3:35 p.m. ET, January 21, 2021

Biden administration will address "chaotic" vaccine distribution in US, says former coronavirus adviser

From CNN’s Lauren Mascarenhas

With support from the Federal Emergency Management Administration, the Biden administration will begin to address “chaotic” Covid-19 vaccine distribution in the US, said Dr. Atul Gawande, who served on Biden’s transition coronavirus advisory board.

“FEMA will now provide the reimbursements and the financial resources for states to know that their supplies and needs for the vaccines and for testing are going to be addressed,” Gawande told CNN’s Kate Bolduan.

He noted that the Trump administration left Biden’s team little information on the national strategy around Covid-19 vaccination or the status of production and distribution.

Helping run a vaccination site at Gillette Stadium, Gawande said he’s seen first-hand how chaotic vaccine distribution is in the US.

“We don't have visibility into how much vaccine actually is available,” said Gawande, a surgeon at Brigham and Women's Hospital

Despite the lack of guidance, he said that local jurisdictions have managed to slowly improve the administration of vaccines.

“Counties, cities and states have been heroic in standing up efforts,” he noted.

2:22 p.m. ET, January 21, 2021

Defense secretary nominee Austin clears Armed Services Committee 

From CNN's Ted Barrett and Manu Raju 

Retired General Lloyd Austin testifies before the Senate Armed Services Committee during his conformation hearing to be the next Secretary of Defense in the Dirksen Senate Office Building in Washington, DC, on January 19.
Retired General Lloyd Austin testifies before the Senate Armed Services Committee during his conformation hearing to be the next Secretary of Defense in the Dirksen Senate Office Building in Washington, DC, on January 19. Greg Nash/Pool/AFP/Getty Images

The Armed Services Committee voted to advance a waiver and to favorably report retired Army Gen. Lloyd Austin III.

Both actions were approved by a voice vote. 

The next step will be to hold a vote on the Senate floor. The timing of the vote has not been announced.

If confirmed by the Senate, Austin would be the first Black man to lead the Department of Defense.

1:18 p.m. ET, January 21, 2021

Defense Department pauses border wall construction as it reviews Biden executive order

From CNN's Priscilla Alvarez

U.S. workers build the new 13-mile border wall construction project in the desert between Sunlad Park, New Mexico, and Ciudad Juarez, Mexico, on January 15.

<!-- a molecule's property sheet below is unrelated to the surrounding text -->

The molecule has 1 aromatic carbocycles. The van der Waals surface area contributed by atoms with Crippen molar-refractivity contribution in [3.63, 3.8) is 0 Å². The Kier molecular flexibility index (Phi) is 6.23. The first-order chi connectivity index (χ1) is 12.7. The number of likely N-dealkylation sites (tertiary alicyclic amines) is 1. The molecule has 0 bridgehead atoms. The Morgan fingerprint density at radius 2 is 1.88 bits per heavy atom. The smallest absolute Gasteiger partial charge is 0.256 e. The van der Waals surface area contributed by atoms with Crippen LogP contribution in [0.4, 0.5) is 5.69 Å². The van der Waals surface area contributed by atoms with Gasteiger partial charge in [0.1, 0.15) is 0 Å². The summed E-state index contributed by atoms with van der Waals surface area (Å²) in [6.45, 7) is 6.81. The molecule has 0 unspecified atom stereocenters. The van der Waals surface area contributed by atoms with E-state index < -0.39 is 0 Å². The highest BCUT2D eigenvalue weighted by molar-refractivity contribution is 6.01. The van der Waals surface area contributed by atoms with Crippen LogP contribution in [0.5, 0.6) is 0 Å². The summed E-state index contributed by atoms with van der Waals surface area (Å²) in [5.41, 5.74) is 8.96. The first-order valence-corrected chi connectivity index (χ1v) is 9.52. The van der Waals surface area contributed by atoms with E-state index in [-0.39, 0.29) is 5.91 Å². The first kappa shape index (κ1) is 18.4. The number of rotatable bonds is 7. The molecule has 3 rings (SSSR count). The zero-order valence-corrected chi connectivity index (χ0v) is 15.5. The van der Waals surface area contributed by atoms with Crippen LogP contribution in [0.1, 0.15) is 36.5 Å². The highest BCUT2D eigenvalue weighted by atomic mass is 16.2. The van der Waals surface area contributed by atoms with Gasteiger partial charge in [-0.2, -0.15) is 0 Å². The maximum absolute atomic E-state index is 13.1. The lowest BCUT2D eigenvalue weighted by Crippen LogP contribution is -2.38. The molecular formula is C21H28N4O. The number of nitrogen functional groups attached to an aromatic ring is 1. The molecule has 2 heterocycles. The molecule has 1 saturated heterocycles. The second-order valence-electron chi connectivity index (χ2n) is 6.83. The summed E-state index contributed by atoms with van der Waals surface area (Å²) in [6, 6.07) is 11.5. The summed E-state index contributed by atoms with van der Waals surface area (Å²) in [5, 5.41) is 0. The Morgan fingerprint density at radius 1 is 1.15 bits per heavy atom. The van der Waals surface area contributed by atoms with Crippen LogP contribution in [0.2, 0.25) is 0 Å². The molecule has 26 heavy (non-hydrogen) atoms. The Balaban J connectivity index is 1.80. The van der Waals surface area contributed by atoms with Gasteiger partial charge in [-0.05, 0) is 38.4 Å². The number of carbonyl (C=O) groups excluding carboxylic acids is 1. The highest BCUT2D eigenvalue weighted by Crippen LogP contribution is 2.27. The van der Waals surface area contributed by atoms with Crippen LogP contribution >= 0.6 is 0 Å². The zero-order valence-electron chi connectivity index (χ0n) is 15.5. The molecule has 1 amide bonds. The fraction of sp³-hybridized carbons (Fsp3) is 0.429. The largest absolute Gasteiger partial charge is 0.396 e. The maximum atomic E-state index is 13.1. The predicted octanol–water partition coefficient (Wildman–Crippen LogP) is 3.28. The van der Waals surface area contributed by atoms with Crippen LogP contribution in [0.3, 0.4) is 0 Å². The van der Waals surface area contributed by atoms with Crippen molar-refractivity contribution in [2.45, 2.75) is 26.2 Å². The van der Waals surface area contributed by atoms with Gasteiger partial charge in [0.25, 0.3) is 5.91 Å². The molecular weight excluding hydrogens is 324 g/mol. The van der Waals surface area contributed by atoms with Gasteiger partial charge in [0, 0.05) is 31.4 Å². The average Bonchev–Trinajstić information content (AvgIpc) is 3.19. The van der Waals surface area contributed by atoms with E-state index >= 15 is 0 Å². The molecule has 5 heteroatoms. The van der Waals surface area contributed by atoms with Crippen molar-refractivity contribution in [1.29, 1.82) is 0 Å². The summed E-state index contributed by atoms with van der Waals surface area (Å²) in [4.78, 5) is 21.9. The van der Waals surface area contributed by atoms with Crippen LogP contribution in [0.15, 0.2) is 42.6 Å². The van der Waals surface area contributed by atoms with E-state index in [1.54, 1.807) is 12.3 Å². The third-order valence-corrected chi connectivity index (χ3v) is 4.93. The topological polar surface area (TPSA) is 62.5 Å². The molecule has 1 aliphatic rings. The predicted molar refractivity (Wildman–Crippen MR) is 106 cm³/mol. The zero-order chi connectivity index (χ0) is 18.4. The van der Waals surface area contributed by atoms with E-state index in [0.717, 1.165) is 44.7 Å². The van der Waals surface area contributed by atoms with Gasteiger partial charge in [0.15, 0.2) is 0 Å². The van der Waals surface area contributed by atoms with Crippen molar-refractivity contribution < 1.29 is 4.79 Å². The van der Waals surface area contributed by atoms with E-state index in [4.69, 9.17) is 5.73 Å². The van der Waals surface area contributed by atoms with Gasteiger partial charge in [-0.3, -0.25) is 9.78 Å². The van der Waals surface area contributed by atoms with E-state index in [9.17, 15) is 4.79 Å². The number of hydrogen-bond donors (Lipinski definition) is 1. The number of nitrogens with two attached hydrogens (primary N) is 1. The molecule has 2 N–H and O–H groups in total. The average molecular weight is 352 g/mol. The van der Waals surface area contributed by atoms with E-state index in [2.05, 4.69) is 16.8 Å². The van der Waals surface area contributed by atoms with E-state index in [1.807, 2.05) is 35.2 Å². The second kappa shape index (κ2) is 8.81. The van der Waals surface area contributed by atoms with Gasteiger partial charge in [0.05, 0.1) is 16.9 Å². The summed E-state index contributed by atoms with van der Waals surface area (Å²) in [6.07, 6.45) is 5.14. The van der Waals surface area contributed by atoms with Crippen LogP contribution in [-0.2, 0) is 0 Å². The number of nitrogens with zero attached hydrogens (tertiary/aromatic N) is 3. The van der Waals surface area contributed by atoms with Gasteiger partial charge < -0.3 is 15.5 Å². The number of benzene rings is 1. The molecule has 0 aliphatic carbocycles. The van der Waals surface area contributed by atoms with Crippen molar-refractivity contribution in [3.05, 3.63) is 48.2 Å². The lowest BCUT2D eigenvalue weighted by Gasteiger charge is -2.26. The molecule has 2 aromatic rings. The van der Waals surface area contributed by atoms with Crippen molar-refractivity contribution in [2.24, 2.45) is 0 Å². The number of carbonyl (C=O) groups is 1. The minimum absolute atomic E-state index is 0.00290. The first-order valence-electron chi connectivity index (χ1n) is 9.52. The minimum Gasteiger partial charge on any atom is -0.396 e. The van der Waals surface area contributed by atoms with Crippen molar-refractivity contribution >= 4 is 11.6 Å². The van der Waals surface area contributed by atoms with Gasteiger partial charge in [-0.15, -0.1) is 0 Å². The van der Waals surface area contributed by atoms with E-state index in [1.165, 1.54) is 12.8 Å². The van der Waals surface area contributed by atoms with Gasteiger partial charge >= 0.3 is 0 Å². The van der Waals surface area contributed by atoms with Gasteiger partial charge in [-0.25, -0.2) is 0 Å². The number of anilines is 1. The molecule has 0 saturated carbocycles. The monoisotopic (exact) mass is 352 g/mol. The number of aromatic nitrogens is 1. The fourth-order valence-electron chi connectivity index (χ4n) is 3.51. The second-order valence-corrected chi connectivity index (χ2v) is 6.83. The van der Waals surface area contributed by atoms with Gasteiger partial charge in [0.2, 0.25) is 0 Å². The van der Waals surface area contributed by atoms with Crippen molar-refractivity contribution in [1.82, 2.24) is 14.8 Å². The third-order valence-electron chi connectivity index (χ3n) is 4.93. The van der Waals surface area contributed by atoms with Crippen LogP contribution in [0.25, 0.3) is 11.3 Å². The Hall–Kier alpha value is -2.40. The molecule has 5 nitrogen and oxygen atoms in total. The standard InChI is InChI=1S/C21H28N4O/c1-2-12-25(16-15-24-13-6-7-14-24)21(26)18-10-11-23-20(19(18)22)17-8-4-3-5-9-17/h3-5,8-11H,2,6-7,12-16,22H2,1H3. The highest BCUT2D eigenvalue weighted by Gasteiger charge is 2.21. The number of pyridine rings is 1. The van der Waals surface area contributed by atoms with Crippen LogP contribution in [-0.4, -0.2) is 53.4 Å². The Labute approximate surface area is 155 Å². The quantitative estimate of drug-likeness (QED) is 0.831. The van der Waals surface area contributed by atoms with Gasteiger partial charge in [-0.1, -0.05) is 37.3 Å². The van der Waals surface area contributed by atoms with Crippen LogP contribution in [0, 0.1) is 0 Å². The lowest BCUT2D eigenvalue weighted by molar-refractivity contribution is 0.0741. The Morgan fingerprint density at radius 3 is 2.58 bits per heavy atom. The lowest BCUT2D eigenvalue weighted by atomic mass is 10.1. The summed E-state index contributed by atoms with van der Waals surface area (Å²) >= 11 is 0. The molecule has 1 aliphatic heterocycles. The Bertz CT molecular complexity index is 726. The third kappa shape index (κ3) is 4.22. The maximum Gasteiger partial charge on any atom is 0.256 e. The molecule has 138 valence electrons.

U.S. workers build the new 13-mile border wall construction project in the desert between Sunlad Park, New Mexico, and Ciudad Juarez, Mexico, on January 15. Herika Martinez/AFP via Getty Images

The Department of Defense will pause construction of the US-Mexico border wall as it continues to review President Biden’s executive order calling for construction to grind to a halt, according to Raini W. Brunson, a spokesperson for the US Army Corps of Engineers. 

“(U.S. Army Corps of Engineers) will take the appropriate actions in accordance with the E.O. and will coordinate our actions with the Department of Defense and our partners at the Department of Homeland Security/U.S. Customs and Border Protection,” Brunson told CNN in a statement. 

The US Army Corps of Engineers oversees border wall contracts. 

“We are following the direction provided in the E.O. as to how to implement the pause,” Brunson added.

Activity may still continue at sites over the next few days to ensure they’re safe, an administration told CNN.  

Biden took an immediate shot at one of his predecessor’s key legacies Wednesday evening when signing a proclamation called for border wall construction to grind to a halt. “It shall be the policy of my Administration that no more American taxpayer dollars be diverted to construct a border wall,” Biden’s proclamation reads. 

Over the last four years, billions of dollars had been put aside for additional barriers on the US-Mexico border, prompting a slew of lawsuits and pushback from environmentalists and Democratic lawmakers.

Days from the end of his term, former President Trump paid the wall a visit, citing it as an accomplishment of his administration.  

Of the roughly 455 miles constructed under Trump, the majority replaced old, dilapidated barriers with a new enhanced wall system, a marked difference from the fencing previously constructed in some regions.

Forty-nine miles have gone up where no barriers previously existed, according to the latest figures from Customs and Border Protection.

“(Wednesday’s) proclamation will likely result in what’s called a suspension of work on the border wall,” said Travis Sharp, research fellow at the Center for Strategic and Budgetary Assessments. “During the suspension of work, the contractor must keep track of any additional expenses caused by the delay, so that the government can potentially reimburse those expenses later.”